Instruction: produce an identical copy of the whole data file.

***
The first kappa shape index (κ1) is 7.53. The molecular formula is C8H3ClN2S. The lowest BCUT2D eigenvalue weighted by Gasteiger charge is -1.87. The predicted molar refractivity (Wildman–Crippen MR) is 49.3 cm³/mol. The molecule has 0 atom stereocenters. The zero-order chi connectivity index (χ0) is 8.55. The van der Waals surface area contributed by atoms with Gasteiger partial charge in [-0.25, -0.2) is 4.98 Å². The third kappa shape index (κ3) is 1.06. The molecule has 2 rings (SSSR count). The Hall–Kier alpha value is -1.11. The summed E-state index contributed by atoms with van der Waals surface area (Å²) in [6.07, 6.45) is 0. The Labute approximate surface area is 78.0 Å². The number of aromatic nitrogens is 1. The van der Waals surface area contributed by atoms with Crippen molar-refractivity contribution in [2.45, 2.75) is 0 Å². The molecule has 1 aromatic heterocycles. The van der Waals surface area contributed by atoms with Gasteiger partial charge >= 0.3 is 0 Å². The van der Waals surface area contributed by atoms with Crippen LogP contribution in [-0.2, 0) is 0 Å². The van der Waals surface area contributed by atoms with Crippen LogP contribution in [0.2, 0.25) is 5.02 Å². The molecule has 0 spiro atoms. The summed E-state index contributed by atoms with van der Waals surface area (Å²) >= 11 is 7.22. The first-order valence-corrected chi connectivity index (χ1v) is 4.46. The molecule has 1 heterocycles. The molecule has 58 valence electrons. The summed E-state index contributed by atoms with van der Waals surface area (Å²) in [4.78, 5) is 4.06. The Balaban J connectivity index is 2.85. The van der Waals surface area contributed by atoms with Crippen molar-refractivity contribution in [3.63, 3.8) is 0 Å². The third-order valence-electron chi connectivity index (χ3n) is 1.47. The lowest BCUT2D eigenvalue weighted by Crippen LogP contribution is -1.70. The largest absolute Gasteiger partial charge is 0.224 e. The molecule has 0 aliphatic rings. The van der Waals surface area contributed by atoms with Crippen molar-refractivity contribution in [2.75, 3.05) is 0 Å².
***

The first kappa shape index (κ1) is 7.53. The molecular formula is C8H3ClN2S. The lowest BCUT2D eigenvalue weighted by Gasteiger charge is -1.87. The predicted molar refractivity (Wildman–Crippen MR) is 49.3 cm³/mol. The molecule has 0 atom stereocenters. The zero-order chi connectivity index (χ0) is 8.55. The van der Waals surface area contributed by atoms with Gasteiger partial charge in [-0.25, -0.2) is 4.98 Å². The third kappa shape index (κ3) is 1.06. The molecule has 2 rings (SSSR count). The Hall–Kier alpha value is -1.11. The summed E-state index contributed by atoms with van der Waals surface area (Å²) in [6.07, 6.45) is 0. The Labute approximate surface area is 78.0 Å². The number of aromatic nitrogens is 1. The van der Waals surface area contributed by atoms with Crippen molar-refractivity contribution in [2.45, 2.75) is 0 Å². The molecule has 1 aromatic heterocycles. The van der Waals surface area contributed by atoms with Gasteiger partial charge >= 0.3 is 0 Å². The van der Waals surface area contributed by atoms with Crippen LogP contribution in [-0.2, 0) is 0 Å². The van der Waals surface area contributed by atoms with Crippen LogP contribution in [0.2, 0.25) is 5.02 Å². The molecule has 0 spiro atoms. The summed E-state index contributed by atoms with van der Waals surface area (Å²) >= 11 is 7.22. The first-order valence-corrected chi connectivity index (χ1v) is 4.46. The molecule has 1 heterocycles. The molecule has 58 valence electrons. The summed E-state index contributed by atoms with van der Waals surface area (Å²) in [4.78, 5) is 4.06. The Balaban J connectivity index is 2.85. The van der Waals surface area contributed by atoms with Crippen molar-refractivity contribution in [3.63, 3.8) is 0 Å². The third-order valence-electron chi connectivity index (χ3n) is 1.47. The lowest BCUT2D eigenvalue weighted by Crippen LogP contribution is -1.70. The largest absolute Gasteiger partial charge is 0.224 e. The molecule has 0 aliphatic rings. The van der Waals surface area contributed by atoms with Crippen molar-refractivity contribution in [2.75, 3.05) is 0 Å².